A new task force was formed to examine family violence in Connecticut, including the effects it can have on children.
Among its charges, lawmakers said Wednesday panel may review whether judges need more training in family violence matters following the recent death of a Middletown infant who was found dead in the Connecticut River.
Police said the boy's father admitted tossing the boy from a bridge before jumping in the water below. A judge last month denied the boy's mother a permanent restraining order against the father amid a bitter custody dispute.
"Family violence, especially when directed at children is a terrible shock of betrayal," said State Senator Martin Looney.
Lawmakers said they want a better understanding of what happened and why a judge denied the restraining order.
"There is no question if we ask women in a sensitive way - without husband or boyfriend present - we will get what we call a positive screening," said Garry Lapidus, of the Injury Prevention Center at the Connecticut Children's Medical Center.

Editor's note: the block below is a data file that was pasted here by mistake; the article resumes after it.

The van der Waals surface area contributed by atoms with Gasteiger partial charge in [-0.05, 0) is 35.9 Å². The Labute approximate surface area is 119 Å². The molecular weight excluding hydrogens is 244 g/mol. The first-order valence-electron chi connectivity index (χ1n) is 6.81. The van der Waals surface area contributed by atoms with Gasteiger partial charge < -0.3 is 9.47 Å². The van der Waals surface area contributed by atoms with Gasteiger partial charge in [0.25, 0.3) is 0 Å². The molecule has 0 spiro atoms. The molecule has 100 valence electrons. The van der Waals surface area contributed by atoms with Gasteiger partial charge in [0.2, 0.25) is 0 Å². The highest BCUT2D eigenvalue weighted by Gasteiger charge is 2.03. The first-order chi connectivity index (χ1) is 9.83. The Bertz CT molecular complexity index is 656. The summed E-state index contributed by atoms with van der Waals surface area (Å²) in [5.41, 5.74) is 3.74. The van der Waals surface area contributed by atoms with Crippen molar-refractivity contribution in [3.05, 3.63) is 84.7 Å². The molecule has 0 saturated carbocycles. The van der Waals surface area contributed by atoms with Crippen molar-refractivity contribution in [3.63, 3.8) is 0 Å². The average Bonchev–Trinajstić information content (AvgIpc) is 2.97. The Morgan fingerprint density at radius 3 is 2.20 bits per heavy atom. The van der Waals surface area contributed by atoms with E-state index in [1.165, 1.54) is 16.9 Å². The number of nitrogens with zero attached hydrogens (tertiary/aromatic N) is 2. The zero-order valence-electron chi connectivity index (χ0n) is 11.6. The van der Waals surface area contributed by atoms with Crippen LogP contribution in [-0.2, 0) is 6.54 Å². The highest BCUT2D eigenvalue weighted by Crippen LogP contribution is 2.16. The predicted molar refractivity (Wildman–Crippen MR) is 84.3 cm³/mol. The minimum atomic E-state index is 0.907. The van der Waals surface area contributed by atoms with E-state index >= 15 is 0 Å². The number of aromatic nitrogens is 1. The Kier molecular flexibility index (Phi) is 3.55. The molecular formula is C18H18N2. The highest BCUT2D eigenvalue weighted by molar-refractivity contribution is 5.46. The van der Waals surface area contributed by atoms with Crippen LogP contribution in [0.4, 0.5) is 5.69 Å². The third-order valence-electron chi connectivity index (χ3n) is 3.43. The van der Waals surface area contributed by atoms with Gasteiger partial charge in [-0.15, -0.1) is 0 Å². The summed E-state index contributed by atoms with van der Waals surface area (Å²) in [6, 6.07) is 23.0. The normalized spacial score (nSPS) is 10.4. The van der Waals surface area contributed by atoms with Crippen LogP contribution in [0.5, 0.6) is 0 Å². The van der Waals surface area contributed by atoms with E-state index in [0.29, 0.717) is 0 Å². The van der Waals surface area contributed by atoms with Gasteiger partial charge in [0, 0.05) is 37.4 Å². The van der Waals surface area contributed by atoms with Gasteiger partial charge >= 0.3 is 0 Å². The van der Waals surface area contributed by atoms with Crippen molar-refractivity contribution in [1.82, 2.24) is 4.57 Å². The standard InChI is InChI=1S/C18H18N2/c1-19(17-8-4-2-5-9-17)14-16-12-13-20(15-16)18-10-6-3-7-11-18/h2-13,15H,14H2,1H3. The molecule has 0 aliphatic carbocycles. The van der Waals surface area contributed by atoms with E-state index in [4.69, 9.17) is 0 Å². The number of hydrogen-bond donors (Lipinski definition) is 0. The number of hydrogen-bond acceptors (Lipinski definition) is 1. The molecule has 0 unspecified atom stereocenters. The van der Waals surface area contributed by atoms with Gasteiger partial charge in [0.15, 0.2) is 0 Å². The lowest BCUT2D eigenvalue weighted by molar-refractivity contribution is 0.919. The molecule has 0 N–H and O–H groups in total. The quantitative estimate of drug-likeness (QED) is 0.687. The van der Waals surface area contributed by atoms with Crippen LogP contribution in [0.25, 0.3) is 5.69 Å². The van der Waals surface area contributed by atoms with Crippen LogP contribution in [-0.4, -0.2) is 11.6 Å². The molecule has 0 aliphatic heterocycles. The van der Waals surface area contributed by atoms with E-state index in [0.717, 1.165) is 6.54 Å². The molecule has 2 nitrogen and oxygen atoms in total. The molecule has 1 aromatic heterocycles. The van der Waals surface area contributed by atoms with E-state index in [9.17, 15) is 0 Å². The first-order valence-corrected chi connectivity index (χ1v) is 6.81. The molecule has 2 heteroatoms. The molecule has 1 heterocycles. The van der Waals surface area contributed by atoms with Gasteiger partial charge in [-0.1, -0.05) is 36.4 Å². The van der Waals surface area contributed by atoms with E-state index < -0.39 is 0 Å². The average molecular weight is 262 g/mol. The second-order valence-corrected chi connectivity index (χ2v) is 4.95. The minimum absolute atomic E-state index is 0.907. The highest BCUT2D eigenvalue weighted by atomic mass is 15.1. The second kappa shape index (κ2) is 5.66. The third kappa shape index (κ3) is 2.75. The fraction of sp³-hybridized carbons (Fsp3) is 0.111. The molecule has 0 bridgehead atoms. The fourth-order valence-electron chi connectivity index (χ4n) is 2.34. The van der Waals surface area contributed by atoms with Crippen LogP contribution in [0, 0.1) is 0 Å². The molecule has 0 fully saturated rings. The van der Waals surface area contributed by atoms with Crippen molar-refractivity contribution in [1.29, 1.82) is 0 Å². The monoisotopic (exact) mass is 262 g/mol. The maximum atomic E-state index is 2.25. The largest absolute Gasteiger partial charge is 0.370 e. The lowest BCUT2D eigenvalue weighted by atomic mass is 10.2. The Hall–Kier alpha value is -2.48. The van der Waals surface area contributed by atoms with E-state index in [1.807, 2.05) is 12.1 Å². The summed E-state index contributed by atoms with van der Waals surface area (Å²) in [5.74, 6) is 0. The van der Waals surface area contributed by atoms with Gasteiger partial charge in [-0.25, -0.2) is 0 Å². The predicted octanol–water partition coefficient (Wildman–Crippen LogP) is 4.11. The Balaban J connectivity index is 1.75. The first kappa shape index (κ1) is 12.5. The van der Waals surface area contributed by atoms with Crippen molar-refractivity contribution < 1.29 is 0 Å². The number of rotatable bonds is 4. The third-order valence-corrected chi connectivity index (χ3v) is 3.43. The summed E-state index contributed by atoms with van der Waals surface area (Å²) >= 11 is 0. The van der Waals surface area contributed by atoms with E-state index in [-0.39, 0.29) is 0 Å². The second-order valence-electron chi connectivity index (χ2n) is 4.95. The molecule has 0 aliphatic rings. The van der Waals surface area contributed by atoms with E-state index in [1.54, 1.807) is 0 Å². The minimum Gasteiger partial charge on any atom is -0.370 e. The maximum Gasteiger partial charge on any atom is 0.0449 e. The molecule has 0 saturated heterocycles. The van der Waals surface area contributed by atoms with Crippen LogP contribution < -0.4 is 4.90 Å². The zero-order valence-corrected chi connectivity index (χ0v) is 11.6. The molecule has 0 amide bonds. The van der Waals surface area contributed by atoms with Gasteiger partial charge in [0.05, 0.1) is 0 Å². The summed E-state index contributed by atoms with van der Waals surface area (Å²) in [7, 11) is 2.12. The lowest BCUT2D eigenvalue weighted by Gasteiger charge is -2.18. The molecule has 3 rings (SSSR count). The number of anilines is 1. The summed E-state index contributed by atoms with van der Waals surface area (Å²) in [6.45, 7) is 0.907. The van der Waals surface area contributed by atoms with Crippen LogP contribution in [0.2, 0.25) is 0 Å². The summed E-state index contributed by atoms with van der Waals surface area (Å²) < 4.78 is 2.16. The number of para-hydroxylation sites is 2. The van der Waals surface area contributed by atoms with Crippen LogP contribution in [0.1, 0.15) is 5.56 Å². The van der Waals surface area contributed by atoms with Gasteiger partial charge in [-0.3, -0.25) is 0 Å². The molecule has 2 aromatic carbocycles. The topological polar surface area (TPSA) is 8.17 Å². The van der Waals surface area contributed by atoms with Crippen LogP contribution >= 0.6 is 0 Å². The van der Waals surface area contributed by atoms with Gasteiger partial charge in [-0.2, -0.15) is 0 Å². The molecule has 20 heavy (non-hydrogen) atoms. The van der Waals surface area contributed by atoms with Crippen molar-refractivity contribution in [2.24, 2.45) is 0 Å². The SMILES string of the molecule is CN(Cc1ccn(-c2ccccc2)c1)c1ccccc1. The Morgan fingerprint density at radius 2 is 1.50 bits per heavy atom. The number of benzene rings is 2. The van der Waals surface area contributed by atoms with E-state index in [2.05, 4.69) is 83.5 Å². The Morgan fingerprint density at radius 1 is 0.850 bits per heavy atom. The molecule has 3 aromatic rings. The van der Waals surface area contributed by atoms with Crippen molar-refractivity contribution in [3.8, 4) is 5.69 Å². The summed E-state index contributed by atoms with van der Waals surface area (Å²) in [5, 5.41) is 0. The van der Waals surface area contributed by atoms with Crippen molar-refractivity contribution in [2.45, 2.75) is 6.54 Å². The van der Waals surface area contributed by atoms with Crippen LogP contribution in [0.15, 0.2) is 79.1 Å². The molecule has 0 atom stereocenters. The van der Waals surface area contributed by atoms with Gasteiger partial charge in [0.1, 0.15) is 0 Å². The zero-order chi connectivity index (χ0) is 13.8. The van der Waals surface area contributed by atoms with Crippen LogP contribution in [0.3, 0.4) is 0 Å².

Lapidus is on the task force and said women need to be helped in a better way and doctors should be asking questions if they suspect domestic violence.
Karen Jarmoc, head of the Connecticut Coalition Against Domestic Violence and the panel's co-chairman, said such training for judges would be meaningful, especially considering there are about 9,000 restraining order applications annually and 40,000 family violence-related arrests.
Copyright 2015 WFSB (Meredith Corporation). The Associated Press contributed to this report. All rights reserved.